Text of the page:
Self-diagnosis is just as valid as formal diagnosis.

Not too long ago, someone decided to go through my Tweets on Twitter (why do you do this to people you claim not to like? I only read what you have to say because you insist on mercilessly doing it to my friends, screenshotting everything they say that you may not like… I’m surprised no one really turned the tables sooner) and feign offense to me making reference to being autistic. Professionals in the field have repeatedly stressed that self-diagnosis — or in my case, diagnosis by way of Internet and many autistic adults repeatedly telling me that they are sure I am autistic — is valid, because there are many barriers to adult diagnosis and diagnosis in general that might make it so someone never formally pursues a diagnosis. In my case, I feel that I don’t need additional accommodations or supports for being autistic that I can’t already give myself, and I do not reject the opinions of the many autistic adults that I have spoken with over the years that have told me that they see me as being autistic as well. This has been something that has gone on for years, which the person who feigned offense at one particular mention of it on my timeline would have known if they had gone through more of it, but I digress. Growing up, my mother — my primary caregiver because of the sort of work my dad did — was repeatedly told that I was neurodivergent, but among many other things, she refused to permit it to be worked up. Were it not for the fact that she literally neglected me as a child (I was fed and clothed, but not much else), I would have been formally diagnosed.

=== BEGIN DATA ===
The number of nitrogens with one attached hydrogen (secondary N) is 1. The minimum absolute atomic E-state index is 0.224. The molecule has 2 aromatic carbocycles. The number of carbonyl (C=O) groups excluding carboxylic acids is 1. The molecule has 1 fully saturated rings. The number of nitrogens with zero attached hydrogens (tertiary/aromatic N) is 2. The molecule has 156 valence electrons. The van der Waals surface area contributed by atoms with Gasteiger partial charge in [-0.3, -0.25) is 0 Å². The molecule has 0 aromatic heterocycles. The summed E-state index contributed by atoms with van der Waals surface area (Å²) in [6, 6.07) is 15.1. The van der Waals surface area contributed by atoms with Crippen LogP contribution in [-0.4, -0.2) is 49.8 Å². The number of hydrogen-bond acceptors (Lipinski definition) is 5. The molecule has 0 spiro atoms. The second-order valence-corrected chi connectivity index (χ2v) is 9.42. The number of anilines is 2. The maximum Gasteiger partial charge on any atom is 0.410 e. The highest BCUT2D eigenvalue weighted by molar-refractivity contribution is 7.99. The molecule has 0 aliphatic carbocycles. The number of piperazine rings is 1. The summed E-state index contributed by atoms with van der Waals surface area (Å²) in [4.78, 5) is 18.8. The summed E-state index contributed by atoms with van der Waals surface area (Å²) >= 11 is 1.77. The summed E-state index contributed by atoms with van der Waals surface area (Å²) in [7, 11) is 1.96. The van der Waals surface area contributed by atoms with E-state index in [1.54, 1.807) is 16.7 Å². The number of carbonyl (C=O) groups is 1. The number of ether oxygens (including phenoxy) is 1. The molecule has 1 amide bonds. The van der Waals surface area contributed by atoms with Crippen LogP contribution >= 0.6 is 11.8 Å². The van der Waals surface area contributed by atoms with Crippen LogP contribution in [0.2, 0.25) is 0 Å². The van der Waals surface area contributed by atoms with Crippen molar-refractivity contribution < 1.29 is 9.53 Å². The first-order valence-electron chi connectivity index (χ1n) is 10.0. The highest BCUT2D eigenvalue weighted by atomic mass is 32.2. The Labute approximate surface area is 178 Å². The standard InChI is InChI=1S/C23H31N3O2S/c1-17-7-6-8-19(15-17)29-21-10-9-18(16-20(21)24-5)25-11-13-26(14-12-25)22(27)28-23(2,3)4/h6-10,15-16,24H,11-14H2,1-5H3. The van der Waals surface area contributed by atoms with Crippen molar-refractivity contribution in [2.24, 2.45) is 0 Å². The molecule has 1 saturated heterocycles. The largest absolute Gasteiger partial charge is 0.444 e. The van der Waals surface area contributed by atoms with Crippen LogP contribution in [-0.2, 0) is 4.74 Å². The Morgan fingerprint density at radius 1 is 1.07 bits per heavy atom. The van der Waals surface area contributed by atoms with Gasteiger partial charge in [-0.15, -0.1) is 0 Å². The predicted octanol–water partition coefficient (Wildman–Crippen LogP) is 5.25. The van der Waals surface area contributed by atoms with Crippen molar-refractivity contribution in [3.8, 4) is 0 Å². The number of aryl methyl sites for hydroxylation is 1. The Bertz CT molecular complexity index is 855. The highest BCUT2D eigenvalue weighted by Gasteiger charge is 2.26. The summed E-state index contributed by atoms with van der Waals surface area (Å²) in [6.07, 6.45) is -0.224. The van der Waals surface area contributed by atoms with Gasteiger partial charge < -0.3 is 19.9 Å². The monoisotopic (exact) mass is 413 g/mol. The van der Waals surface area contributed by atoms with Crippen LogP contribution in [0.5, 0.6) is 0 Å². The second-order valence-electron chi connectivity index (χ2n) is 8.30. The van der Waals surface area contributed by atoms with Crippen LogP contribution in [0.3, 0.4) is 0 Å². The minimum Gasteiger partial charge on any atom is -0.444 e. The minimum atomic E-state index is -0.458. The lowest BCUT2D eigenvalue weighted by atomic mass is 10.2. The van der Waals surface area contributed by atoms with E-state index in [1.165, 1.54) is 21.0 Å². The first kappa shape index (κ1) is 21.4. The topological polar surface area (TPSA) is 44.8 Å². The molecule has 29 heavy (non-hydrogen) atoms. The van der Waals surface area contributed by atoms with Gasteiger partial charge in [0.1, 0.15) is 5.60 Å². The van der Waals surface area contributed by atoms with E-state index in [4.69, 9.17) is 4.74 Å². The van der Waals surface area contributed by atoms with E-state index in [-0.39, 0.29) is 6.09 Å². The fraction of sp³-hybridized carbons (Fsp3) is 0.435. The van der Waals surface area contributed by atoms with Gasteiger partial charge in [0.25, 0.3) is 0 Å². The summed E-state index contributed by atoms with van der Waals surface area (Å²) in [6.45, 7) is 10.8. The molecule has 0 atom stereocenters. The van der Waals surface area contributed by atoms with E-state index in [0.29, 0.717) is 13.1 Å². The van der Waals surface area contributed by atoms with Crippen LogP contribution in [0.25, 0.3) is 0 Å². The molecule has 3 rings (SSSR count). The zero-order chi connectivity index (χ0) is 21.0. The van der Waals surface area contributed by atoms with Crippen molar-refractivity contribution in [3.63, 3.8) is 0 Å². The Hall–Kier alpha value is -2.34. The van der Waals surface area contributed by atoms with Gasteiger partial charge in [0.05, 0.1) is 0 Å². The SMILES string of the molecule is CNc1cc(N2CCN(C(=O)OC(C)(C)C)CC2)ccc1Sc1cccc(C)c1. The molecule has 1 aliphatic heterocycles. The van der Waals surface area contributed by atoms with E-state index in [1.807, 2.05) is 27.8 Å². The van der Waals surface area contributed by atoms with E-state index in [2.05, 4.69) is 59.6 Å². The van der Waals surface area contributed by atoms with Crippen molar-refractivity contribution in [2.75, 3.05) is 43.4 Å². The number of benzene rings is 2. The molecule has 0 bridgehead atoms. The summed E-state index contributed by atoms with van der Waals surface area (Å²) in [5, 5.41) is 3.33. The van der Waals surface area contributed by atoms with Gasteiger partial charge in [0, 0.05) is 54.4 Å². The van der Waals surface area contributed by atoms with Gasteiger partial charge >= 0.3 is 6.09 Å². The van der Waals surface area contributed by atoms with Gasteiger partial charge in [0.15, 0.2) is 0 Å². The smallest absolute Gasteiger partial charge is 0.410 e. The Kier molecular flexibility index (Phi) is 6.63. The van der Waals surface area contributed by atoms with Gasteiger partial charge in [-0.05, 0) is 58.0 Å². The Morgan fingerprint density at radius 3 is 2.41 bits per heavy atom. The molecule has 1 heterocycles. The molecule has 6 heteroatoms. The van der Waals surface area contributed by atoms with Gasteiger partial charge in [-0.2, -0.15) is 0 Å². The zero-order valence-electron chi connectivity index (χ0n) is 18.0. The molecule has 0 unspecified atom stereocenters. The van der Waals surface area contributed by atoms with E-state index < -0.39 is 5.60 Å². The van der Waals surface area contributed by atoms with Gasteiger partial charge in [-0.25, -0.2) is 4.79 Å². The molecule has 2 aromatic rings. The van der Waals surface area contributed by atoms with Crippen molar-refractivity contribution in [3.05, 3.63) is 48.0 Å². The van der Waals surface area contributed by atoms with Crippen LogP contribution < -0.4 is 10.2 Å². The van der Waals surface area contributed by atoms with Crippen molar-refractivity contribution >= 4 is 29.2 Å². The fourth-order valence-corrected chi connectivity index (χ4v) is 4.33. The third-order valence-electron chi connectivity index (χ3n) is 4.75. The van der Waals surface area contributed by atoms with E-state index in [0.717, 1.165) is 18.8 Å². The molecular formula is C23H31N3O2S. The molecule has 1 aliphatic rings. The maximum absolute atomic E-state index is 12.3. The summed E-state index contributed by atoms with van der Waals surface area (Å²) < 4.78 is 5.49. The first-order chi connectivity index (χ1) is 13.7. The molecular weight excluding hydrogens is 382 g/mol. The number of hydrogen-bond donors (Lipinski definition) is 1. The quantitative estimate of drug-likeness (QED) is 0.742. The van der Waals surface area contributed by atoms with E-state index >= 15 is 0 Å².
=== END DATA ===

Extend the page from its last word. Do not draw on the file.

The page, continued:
I find it amusing that when things these people — members of the Supernatural fandom, which is why all of this stays online — take alleged offense at (“she drugs her kids”, referenced in the post that I made about Bub’s medication regimen recommended by the whole of his care team, this) or the fact that I do not dispute what many autistic adults have told me, they stop talking about it. I also find it humorous that they do not appear to be frequent readers of my personal blog (I have a tracker, but it’s not specifically for that purpose), instead choosing to block me on Tumblr and gloat about it… when I only use Tumblr because friends of mine have accounts there. I reblog a few things in the morning, read individual Tumblr accounts of friends of mine who regularly write, but I seldom compose blog posts in there. But this is why fandom stays online for me.

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